I decided to work, my first job was as a bar tender, then I moved to Johannesburg, worked a market research company conducting surveys. I then got employed by multichoice as an inbound call center agent. This was between 2009 and 2011. In 2012 I worked as a financial advisor for Liberty, I worked for 2 years and wanted further experience in the finance industry so I could study something specific based on what I know so I applied at different banks and got an opportunity at Capitec working at their head office as client care. I gathered all the information I needed and applied to study wealth management at Milpark collage. 
With all the information I had gathered, I knew that I wanted to teach about finance because I noticed that there’s a big gap between having money and understanding it. 
On the other hand I love adventure and traveling. I have friends around me who are art themselves and I would always be mistaken for an artist because I’m rooted in such. Most people assumed I was a photographer to a point where I called myself 1 without ever touching a camera. 
After some thinking and planning my near future, I accepted that I wasn’t happy at my job, I paid all my debt and bought myself a camera, Nikon D3100.  I still remember my reaction to taking it out of the box, I felt the most overwhelming joy, I uttered the words ‘i could die now and feel like I’ve lived’ simply because I’ve felt happiness, passion and contentment all at once. 
I resigned and left Capitec on the 31st of April 2016, I’ve been learning and living as a freelance photographer since. 
I was approached by instaholla to fake over their page for a weekend and did a stop sign campaign with just a model and different stop signs, I later did a androgenous shoot for them as well. I then moved to Durban, I approached quite a number of people asking to add them to my none existing profile, in-between that, I got approached to take photos at traditional weddings with the assistance of my friend Hlobisile who taught me all I know to this point. I opened my own company “Unmadebrand”.  Initially it was a lifestyle brand but I gave it a name that can be versatile so for my photography part of things I use it as UB4TOS. It’s a working progress.  So far I’ve worked as a photographer at the Durban essence festival,big brother,behind the scenes for My Attractive life (Ontlametse Phalatse story), making moves as a DOP assistant. Those are just the few I can attach recognisable names to. At the moment I’m a personal photographer for actress Chiedza Mhende where I follow her events and BTS while being her generations character.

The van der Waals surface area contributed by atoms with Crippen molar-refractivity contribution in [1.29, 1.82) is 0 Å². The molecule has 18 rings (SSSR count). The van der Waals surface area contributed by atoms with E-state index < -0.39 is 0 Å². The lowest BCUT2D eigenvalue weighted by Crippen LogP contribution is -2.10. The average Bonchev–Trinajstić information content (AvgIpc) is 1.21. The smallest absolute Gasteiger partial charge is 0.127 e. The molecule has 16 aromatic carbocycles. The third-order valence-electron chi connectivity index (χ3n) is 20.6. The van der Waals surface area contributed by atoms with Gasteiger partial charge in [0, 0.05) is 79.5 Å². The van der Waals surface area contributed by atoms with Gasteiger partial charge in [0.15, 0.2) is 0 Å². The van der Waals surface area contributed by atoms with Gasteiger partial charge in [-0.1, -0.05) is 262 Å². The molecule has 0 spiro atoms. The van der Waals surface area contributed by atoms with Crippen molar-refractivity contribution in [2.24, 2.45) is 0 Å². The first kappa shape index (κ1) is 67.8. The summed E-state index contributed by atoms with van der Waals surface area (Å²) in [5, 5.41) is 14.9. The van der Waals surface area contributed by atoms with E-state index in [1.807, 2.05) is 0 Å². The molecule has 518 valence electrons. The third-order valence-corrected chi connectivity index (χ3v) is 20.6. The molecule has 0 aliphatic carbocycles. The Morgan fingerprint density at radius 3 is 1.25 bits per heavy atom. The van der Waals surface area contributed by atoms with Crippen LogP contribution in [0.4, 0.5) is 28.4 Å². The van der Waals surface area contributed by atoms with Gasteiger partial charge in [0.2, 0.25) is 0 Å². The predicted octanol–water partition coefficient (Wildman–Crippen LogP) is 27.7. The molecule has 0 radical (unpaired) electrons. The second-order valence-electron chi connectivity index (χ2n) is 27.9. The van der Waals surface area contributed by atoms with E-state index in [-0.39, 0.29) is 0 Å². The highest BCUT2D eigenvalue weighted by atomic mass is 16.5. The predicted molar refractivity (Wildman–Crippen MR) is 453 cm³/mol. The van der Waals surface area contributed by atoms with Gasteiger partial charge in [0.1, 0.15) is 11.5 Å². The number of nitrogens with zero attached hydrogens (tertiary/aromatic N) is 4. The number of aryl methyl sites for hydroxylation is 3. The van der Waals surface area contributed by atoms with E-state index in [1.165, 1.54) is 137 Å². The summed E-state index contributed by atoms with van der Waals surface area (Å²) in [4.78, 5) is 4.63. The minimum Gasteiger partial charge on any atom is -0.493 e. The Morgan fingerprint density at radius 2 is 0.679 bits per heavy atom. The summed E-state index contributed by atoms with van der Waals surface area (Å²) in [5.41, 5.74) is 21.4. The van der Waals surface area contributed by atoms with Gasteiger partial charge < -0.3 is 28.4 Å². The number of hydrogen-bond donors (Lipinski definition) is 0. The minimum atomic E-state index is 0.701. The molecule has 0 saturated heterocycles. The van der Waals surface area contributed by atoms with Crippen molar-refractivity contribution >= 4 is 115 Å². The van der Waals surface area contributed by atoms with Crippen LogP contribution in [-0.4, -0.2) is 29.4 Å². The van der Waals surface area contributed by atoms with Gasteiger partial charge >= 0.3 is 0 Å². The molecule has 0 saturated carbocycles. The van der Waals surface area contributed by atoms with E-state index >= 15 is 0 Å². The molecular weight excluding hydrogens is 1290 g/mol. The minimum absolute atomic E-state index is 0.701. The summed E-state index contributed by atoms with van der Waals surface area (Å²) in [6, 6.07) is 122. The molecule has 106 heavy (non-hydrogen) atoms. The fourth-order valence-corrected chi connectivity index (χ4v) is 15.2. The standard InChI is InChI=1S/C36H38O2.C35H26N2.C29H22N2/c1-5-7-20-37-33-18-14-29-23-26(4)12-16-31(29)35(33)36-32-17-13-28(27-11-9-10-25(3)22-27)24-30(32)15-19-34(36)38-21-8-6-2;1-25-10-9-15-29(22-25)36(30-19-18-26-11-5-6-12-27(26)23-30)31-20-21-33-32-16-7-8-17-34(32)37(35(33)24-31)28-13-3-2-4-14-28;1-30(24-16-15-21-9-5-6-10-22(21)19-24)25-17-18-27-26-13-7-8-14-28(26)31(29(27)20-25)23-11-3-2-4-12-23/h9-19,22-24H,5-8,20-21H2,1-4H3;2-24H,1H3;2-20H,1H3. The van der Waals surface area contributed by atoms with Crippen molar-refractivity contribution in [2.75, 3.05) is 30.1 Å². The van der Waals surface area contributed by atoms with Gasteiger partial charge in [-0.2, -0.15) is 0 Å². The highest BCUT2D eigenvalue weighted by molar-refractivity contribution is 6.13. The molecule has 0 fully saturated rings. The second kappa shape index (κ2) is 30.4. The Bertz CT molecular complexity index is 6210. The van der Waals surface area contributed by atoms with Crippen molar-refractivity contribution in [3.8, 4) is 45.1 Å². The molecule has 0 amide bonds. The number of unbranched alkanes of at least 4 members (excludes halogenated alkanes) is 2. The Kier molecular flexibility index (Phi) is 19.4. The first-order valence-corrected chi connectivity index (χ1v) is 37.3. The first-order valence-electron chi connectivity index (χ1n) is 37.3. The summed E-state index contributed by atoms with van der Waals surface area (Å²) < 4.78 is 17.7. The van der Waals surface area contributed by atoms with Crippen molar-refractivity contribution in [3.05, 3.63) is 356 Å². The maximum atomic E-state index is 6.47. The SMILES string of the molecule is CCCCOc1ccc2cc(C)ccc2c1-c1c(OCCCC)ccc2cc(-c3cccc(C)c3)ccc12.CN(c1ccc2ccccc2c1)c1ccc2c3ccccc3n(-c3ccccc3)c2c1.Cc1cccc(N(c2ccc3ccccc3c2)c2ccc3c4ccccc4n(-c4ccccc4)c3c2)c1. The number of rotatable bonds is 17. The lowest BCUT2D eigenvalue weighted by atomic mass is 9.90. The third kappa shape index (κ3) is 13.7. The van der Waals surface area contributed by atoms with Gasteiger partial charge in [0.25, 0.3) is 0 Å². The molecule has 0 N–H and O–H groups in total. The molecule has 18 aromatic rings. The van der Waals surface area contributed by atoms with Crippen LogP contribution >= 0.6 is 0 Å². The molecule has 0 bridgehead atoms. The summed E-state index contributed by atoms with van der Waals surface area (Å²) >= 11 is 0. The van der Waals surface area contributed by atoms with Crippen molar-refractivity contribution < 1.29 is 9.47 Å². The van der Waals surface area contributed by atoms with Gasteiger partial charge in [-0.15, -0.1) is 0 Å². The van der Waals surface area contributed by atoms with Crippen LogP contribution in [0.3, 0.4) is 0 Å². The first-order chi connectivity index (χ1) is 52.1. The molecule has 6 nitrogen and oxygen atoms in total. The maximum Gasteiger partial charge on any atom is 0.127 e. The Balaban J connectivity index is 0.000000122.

My aspirations include being an artist in photography, being world renowned and recognised for my individuality and expression. I would love to express the culture of woman posed by society and hope to get to a core before patriarchy. I would love to express the lives of intersexual and infertile woman in a world that demands fertility. I love to capture dance and movement. 
I believe there is a staged life and a life that’s experienced by mirrors. I love to capture personal freedom. 
At this very moment, I’m a toddler finding her feet into this big world, I love the size because it can accommodate all of us.
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2017 Aug. 21: Brave Beauty from Umlazi to Amsterdam

by Yaya Mavundla conversing with Le Sishi

Travelling is lot of work.
It involves a lot of preparations. There is a lot of stress and excitement at the same time.
Travelling abroad is even worse. Especially if you travelling for the first time.
You need to get yourself a passport, apply for a visa that you might not be granted at times.
There have been a number of people who were declined visas on the eleventh hour and Leticia (also known as Le)  was hoping that doesn’t happen to her. Her dreams would have been shattered.
It would have proven a lot of people right who were very negative.

She says she was so excited to having received an invite to go to Amsterdam. Especially because travelling abroad is very expensive. It something that just doesn’t happen over night. You need to have worked very hard for it.
She is continuously grateful to Muholi for the opportunity. To get an all expenses paid is everybody’s dream.

The VISA process was  very strestressful for the beauty queen. A lot of people were very negative.  She was told her visa will be declined.
People even made reference with Babes Wodumo whose visa to BET awards was unsuccessful date to late submission. She was asked what is it so special about her that she will be approved.
Luckily for Le she applied on time and had all the documents needed. That made her application easy her visa was granted. She cried tears of joy knowing she is about to represent transgender community at Amsterdam Pride.

She further mentions that she didn’t know that there was a visa fees. Thanks to Muholi who came to her rescure and paid for her visa application.